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China, Germany new de facto global leaders

By Markus Weidling | | Updated: 2017-07-08 13:38

This year marks the 45th anniversary of Sino-German diplomatic relations. During this time, the two countries have continuously grown closer and stronger.

China and Germany have become indispensable trade partners, each of great value to one another. The German Chamber of Commerce (AHK) estimated the bilateral trade value at around €170 billion in 2016, making Germany China’s largest trading partner in Europe. The Comprehensive Strategic Partnership, which was established in 2014, continues to thrive to this day.

The significance of this partnership from a global perspective cannot be expressed more clearly in such few words. Hence, there is no doubt that Sino-German relations are of vital importance for the G20 process.

There are obvious signs that global leadership is changing. Even the First Diplomat of World, UN Secretary General Antonio Guterres dares to speak out loud what most people think. He has suggested that if the US “continues to disengage from too many issues confronting the international community, the USA will be replaced as world leader”. Well, it would seem that this has already started to occur.

Agreeing with the German Foreign Minister Sigmar Gabriel, Germany will not look to make a rival out of America, but rather take responsibility and assume the role of leader. Nevertheless, it has become clear that the mantle of world leadership has been forced upon both Germany and China in light of US President Donald Trump’s unpredictable behavior and unilateral attitudes.

Despite not agreeing on each and every issue in this complex world, China and Germany must, undisputedly, take the forefront in climate protection and find their feet in their new de facto role as global leaders. The foundation has been laid for successful discussions and negotiations to find solutions.

Ten years ago the German federal government faced heavy criticism from its liberal opposition for its developmental cooperation with China in the fields of climate protection and renewable energy. Today China gears up to become the frontrunner for global climate protection and we are building our planet’s hopes on it.

Further progress must be made, as climate change is unquestionably the most important challenge on the global agenda and there are many Germans who are placing their trust and hopes in China to honor its pledge of upholding and pursuing climate protection initiatives.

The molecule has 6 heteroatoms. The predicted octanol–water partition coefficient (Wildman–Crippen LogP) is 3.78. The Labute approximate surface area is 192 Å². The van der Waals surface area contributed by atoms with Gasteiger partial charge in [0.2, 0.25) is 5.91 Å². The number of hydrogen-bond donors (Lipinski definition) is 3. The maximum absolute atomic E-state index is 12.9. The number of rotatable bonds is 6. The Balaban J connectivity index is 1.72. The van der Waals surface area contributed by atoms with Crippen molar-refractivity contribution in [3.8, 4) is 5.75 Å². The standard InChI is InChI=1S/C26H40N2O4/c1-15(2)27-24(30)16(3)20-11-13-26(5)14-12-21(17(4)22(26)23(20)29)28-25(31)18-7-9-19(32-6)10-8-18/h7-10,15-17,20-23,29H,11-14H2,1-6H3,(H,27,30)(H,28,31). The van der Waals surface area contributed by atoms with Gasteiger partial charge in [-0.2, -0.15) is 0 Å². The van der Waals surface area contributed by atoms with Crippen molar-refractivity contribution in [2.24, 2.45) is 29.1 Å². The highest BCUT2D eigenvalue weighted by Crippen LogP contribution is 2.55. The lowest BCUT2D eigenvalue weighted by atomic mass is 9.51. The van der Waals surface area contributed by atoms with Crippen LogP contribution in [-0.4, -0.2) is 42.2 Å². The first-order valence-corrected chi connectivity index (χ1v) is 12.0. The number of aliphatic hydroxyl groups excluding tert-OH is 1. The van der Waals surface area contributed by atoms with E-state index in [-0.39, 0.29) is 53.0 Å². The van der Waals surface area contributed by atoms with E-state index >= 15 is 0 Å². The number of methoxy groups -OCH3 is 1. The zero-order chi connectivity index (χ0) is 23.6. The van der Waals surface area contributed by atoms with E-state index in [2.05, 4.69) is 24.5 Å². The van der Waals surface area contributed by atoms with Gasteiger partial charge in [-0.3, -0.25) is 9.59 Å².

The future Sino-German partnership will undoubtedly continue to prosper, as both Premier Li and President Xi’s state visits to Germany have reassured the world that cooperation in the fields of trade, aerospace, human rights and climate change are at the forefront of their strategic partnership.

Projects to promote free trade and globalization such as the Belt and Road Initiative and its climate protection initiatives such as China’s Intended Nationally Determined Contributions (INDC) demonstrate the potential for further successful relations. Such innovation has been widely hailed by Germany, and more generally, Europe.

In light of Britain’s decision to leave the EU, there has been a shift from the traditional status quo with Germany becoming ever more China’s new “best friend” in Europe.

Germany will not embrace this role, as it sees itself as part of a strong EU. However, it will certainly leverage its position within the EU to build and enhance the EU-China partnership.

On this axis, global challenges can be met – effectively and efficiently.

The G20 serves as a platform for the fair and equal dialogue between the most important economies in the world, where solutions to international issues can be discussed. Hopefully this year‘s G20 summit will continue to express the spirit of partnership through discussing existing problems and cooperating in everyone’s best interest. This spirit of unity will be the deciding factor for the success of this year’s G20.

Now it is important that G20 members once again focus on joint global challenges rather than on fostering neo-nationalist sentiments.

The author is the Managing Partner at Interel, a leading global public affairs and government relations consulting company with practice in major economies around the world, including China.


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